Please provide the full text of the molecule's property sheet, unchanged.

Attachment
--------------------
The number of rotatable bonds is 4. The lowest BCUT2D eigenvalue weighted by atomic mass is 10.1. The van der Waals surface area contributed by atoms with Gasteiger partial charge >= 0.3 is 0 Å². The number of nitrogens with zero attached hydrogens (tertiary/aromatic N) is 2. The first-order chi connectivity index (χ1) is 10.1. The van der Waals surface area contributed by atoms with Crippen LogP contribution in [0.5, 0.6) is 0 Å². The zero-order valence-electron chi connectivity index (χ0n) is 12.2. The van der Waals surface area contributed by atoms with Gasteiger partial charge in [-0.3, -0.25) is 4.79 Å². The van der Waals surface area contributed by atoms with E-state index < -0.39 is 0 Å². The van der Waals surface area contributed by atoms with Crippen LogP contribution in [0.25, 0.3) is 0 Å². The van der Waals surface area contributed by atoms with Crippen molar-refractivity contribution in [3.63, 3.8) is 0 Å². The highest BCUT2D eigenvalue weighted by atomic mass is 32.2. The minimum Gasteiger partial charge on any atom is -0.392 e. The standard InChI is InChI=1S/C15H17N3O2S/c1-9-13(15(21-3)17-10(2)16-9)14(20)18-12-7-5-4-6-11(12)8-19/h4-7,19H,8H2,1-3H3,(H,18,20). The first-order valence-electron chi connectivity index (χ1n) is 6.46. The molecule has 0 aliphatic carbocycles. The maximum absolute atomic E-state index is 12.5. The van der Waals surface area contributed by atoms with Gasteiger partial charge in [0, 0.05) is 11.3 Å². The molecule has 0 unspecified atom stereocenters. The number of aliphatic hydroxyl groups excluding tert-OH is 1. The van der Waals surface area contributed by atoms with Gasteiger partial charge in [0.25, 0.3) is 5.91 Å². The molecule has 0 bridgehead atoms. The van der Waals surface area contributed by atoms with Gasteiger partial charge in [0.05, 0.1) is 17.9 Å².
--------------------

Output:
The number of rotatable bonds is 4. The lowest BCUT2D eigenvalue weighted by atomic mass is 10.1. The van der Waals surface area contributed by atoms with Gasteiger partial charge >= 0.3 is 0 Å². The number of nitrogens with zero attached hydrogens (tertiary/aromatic N) is 2. The first-order chi connectivity index (χ1) is 10.1. The van der Waals surface area contributed by atoms with Crippen LogP contribution in [0.5, 0.6) is 0 Å². The zero-order valence-electron chi connectivity index (χ0n) is 12.2. The van der Waals surface area contributed by atoms with Gasteiger partial charge in [-0.3, -0.25) is 4.79 Å². The van der Waals surface area contributed by atoms with E-state index < -0.39 is 0 Å². The van der Waals surface area contributed by atoms with Crippen LogP contribution in [0.25, 0.3) is 0 Å². The van der Waals surface area contributed by atoms with Crippen molar-refractivity contribution in [3.63, 3.8) is 0 Å². The highest BCUT2D eigenvalue weighted by atomic mass is 32.2. The minimum Gasteiger partial charge on any atom is -0.392 e. The standard InChI is InChI=1S/C15H17N3O2S/c1-9-13(15(21-3)17-10(2)16-9)14(20)18-12-7-5-4-6-11(12)8-19/h4-7,19H,8H2,1-3H3,(H,18,20). The first-order valence-electron chi connectivity index (χ1n) is 6.46. The molecule has 0 aliphatic carbocycles. The maximum absolute atomic E-state index is 12.5. The van der Waals surface area contributed by atoms with Gasteiger partial charge in [0, 0.05) is 11.3 Å². The molecule has 0 unspecified atom stereocenters. The number of aliphatic hydroxyl groups excluding tert-OH is 1. The van der Waals surface area contributed by atoms with Gasteiger partial charge in [0.25, 0.3) is 5.91 Å². The molecule has 0 bridgehead atoms. The van der Waals surface area contributed by atoms with Gasteiger partial charge in [0.05, 0.1) is 17.9 Å².